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Trends in cardiovascular risk profiles

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ABSTRACT

Outcomes for patients with coronary artery disease (CAD) have improved in the past 20 years likely due to advances in clinical care such as angiotensin-converting enzyme inhibitors, antiplatelet agents, and reduced time to cardiac cauterization procedures. But how have the risk factors for CAD changed in the past 2 decades? Analysis of nearly 4,000 patients with ST-elevation myocardial infarction (STEMI) at a tertiary care center found that patients presenting with acute STEMI are younger and more obese than in the past. The prevalence of smoking, hypertension, and diabetes mellitus is also increasing. Primary and secondary prevention and aggressive efforts to modify risk factors for CAD is essential for further improvement in cardiovascular outcomes.

KEY POINTS

  • Advances in treatment of CAD have improved patient outcomes over the past 20 years.
  • Prevalence of risk factors for CAD has increased over the past 20 years in patients presenting with STEMI with patients now more likely to be younger and with higher prevalence of smoking, obesity, hypertension, and diabetes.
  • Emphasis on primary and secondary prevention to reduce CAD risk factors is needed to improve outcomes and reduce the cost of care.


 

References

Many clinical improvements in treating patients with acute ST-elevation myocardial infarction (STEMI) have been realized in the past 20 years, including angiotensin-converting enzyme inhibitors, antiplatelet agents, and reduced time to cardiac cauterization procedures for acute myocardial infaction.1 Presumably, primary and secondary prevention measures have also resulted in changes in coronary artery disease (CAD) risk factors over the past 20 years. We sought to quantify mortality outcomes for patients treated in our catherization laboratory and to investigate trends in cardiovascular risk factors in patients during the same period.2

STEMI OUTCOMES

Data from our catherization laboratory database of 3,913 patients treated for STEMI at our tertiary care center from 1995 through 2014 were analyzed. To evaluate outcomes over time, patients were grouped based on years treated in 5-year increments resulting in 4 groups spanning 20 years.2

Rates of 30-day, 1-year, and 3-year mortality for patients treated for ST-elevation myocardial infarction.
Figure 1. Rates of 30-day, 1-year, and 3-year mortality for patients treated for ST-elevation myocardial infarction.
Analysis showed reduced mortality rates for patients with STEMI over the past 20 years: the 30-day mortality rate in patients treated from 2010 to 2014 was 7.8%, nearly half the rate of 14% in patients treated from 1995 to 1999. The trend in reduced mortality rates for patients with STEMI was also noted at 1 year and 3 years (Figure 1).3

CARDIOVASCULAR RISK FACTORS

A reduction in mortality rates in patients treated for STEMI is to be expected over time, given the improvements in clinical practices and procedures and novel medications developed since 1996. But it is also possible that patients presenting with STEMI are healthier than in the past as a result of primary prevention efforts to minimize CAD risk factors and changes in CAD risk factors over time.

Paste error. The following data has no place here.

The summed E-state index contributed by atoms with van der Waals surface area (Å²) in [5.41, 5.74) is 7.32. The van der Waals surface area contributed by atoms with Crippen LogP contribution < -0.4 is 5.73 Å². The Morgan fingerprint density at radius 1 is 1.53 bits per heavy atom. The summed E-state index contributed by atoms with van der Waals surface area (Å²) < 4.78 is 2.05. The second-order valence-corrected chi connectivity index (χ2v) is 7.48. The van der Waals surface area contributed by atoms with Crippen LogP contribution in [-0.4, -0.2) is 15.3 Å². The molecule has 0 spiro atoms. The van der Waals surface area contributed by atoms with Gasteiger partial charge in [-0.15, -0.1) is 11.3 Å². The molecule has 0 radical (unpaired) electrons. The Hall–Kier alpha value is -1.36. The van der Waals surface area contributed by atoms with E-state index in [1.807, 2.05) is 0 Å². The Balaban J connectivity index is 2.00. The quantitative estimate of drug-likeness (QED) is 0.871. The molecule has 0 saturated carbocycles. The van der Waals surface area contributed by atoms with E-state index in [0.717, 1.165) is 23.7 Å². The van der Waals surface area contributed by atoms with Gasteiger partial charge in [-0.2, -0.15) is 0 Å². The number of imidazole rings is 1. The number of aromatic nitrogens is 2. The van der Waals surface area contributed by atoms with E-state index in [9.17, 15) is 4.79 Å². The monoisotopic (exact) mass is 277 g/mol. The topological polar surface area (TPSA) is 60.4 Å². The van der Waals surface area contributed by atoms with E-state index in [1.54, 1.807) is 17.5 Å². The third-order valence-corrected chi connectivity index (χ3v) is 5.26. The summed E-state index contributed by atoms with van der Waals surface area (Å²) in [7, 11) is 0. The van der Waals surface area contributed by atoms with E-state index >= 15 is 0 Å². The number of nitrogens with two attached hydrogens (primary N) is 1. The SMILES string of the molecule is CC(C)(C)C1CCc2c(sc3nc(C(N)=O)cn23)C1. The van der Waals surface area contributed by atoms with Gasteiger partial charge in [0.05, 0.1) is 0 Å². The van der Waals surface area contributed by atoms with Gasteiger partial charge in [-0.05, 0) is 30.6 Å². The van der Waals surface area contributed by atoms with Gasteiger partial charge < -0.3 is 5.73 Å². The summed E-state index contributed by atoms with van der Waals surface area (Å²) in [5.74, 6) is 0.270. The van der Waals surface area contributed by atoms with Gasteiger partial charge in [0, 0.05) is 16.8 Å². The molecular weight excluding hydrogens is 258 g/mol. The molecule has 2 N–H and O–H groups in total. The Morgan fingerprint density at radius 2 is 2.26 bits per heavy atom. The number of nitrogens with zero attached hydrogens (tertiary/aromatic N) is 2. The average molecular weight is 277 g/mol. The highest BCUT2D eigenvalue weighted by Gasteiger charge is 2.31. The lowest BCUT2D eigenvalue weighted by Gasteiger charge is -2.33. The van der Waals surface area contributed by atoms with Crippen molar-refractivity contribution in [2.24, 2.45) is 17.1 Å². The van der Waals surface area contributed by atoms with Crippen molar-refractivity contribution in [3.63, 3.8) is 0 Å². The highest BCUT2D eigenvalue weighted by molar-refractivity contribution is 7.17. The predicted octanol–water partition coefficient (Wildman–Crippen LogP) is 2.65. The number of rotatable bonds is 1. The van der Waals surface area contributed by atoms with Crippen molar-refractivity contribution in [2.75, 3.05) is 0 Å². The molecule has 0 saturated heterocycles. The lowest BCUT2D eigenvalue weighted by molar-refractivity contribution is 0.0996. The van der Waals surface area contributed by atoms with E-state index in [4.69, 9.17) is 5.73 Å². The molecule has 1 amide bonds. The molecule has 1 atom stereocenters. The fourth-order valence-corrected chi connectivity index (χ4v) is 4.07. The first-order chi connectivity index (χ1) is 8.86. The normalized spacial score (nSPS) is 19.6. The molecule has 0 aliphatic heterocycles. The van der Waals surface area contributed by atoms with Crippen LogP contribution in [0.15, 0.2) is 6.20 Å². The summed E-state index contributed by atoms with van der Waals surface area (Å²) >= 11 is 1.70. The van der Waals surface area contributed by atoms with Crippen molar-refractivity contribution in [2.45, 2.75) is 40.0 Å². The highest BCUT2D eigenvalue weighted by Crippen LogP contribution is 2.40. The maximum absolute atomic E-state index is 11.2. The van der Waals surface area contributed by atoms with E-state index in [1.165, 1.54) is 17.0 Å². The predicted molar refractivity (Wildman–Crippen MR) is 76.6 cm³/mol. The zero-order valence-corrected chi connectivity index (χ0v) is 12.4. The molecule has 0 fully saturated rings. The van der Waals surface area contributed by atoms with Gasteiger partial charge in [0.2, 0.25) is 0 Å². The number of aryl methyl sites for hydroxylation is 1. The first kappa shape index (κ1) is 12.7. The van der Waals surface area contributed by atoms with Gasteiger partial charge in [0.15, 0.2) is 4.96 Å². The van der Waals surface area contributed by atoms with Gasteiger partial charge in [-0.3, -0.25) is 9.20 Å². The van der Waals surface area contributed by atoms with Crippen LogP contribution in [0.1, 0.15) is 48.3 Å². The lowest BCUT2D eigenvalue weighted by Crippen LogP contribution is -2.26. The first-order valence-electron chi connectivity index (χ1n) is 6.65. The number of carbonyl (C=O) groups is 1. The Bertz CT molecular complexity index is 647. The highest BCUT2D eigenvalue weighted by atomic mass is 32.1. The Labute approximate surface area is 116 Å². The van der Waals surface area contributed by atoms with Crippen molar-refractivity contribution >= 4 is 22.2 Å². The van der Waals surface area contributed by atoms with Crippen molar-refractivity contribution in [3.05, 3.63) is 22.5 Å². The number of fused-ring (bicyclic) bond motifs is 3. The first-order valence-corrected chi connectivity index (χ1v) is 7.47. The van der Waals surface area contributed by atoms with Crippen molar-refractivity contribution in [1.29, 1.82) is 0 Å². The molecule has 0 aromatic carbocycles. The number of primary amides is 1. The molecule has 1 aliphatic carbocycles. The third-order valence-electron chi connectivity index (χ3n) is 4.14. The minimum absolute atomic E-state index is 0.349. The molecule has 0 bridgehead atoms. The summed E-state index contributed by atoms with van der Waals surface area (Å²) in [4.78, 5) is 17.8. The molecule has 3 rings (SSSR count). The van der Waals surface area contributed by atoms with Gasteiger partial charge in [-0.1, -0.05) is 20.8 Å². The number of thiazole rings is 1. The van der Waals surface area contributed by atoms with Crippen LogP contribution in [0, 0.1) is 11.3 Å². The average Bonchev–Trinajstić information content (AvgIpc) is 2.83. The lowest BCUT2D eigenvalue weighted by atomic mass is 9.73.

To determine whether CAD risk factors have changed over time, we analyzed the risk factors in the 3,913 patients treated for STEMI in our database. Risk factors included in the analysis were:

  • Age
  • Sex
  • Diabetes mellitus
  • Hypertension
  • Smoking
  • Hyperlipidemia
  • Chronic renal impairment (serum creatinine greater than 1.5 mg/dL)
  • Obesity (body mass index greater than 30 kg/m2).2

The prevalence of risk factors was determined in the entire cohort as well as in the 34% (n = 1,325) of patients previously diagnosed with CAD. The trend in risk factors in patients previously diagnosed with CAD could indicate the effectiveness of secondary prevention efforts compared with primary prevention in the broader patient population.

Patient age at presentation with ST-elevation myocardial infarction. Based on data from reference 2.
Figure 2. Patient age at presentation with ST-elevation myocardial infarction.
Results show that the average age of patients presenting with STEMI has decreased from 64 to 60 over the past 20 years, and the trend is consistent regardless of a history of CAD (Figure 2).2
Prevalence of risk factors in patients presenting with ST-elevation myocardial infarction over time. Based on data from reference 2.
Figure 3. Prevalence of risk factors in patients presenting with ST-elevation myocardial infarction over time.
The prevalence of the cardiovascular risk factors of tobacco use, obesity, hypertension, and diabetes in patients with STEMI increased from 1995 to 2014, as well as patients with a history of CAD (Figure 3).2

These data suggest that despite a better understanding of cardiovascular risk factors, the cardiovascular risk profiles of patients with acute STEMI have deteriorated over the past 20 years: patients are younger at presentation and more likely to be obese, to smoke, and to have hypertension and diabetes. These trends hold true in patients with and without a history of CAD, suggesting primary and secondary prevention efforts are ineffective.

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